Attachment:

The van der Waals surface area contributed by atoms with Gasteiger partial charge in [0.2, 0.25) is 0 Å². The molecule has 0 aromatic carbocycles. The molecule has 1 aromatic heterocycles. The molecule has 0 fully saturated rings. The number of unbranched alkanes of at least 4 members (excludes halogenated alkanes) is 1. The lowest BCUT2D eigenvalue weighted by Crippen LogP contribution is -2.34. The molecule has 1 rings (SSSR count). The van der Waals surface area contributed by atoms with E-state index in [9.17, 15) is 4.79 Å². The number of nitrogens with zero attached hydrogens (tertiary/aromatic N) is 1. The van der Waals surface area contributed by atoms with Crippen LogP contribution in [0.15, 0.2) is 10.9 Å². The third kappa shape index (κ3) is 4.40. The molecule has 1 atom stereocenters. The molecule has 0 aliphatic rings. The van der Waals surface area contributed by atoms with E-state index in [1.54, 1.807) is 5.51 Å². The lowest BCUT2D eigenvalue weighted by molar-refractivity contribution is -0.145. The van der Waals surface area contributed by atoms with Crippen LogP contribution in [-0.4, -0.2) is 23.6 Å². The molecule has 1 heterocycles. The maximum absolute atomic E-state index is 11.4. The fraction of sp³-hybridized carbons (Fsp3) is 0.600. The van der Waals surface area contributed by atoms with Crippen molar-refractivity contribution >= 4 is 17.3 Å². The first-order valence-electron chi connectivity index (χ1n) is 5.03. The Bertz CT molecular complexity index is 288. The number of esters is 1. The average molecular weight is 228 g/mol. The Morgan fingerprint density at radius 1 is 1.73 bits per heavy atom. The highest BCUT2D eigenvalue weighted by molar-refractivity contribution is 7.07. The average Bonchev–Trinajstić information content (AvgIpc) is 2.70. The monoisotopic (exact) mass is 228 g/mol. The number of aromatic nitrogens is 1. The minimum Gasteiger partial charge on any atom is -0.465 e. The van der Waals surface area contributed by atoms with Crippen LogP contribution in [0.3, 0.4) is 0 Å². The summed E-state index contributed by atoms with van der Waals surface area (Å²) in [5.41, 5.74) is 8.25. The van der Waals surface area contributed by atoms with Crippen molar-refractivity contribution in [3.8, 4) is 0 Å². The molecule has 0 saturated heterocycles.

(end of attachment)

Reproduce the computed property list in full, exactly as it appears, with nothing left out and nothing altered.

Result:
The van der Waals surface area contributed by atoms with Gasteiger partial charge in [0.2, 0.25) is 0 Å². The molecule has 0 aromatic carbocycles. The molecule has 1 aromatic heterocycles. The molecule has 0 fully saturated rings. The number of unbranched alkanes of at least 4 members (excludes halogenated alkanes) is 1. The lowest BCUT2D eigenvalue weighted by Crippen LogP contribution is -2.34. The molecule has 1 rings (SSSR count). The van der Waals surface area contributed by atoms with E-state index in [9.17, 15) is 4.79 Å². The number of nitrogens with zero attached hydrogens (tertiary/aromatic N) is 1. The van der Waals surface area contributed by atoms with Crippen LogP contribution in [0.15, 0.2) is 10.9 Å². The third kappa shape index (κ3) is 4.40. The molecule has 1 atom stereocenters. The molecule has 0 aliphatic rings. The van der Waals surface area contributed by atoms with E-state index in [1.54, 1.807) is 5.51 Å². The lowest BCUT2D eigenvalue weighted by molar-refractivity contribution is -0.145. The van der Waals surface area contributed by atoms with Crippen LogP contribution in [-0.4, -0.2) is 23.6 Å². The molecule has 1 heterocycles. The maximum absolute atomic E-state index is 11.4. The fraction of sp³-hybridized carbons (Fsp3) is 0.600. The van der Waals surface area contributed by atoms with Crippen molar-refractivity contribution >= 4 is 17.3 Å². The first-order valence-electron chi connectivity index (χ1n) is 5.03. The Bertz CT molecular complexity index is 288. The number of esters is 1. The average molecular weight is 228 g/mol. The Morgan fingerprint density at radius 1 is 1.73 bits per heavy atom. The highest BCUT2D eigenvalue weighted by molar-refractivity contribution is 7.07. The average Bonchev–Trinajstić information content (AvgIpc) is 2.70. The monoisotopic (exact) mass is 228 g/mol. The number of aromatic nitrogens is 1. The minimum Gasteiger partial charge on any atom is -0.465 e. The van der Waals surface area contributed by atoms with Crippen LogP contribution in [0.3, 0.4) is 0 Å². The summed E-state index contributed by atoms with van der Waals surface area (Å²) in [5.41, 5.74) is 8.25. The van der Waals surface area contributed by atoms with Crippen molar-refractivity contribution in [3.8, 4) is 0 Å². The molecule has 0 saturated heterocycles.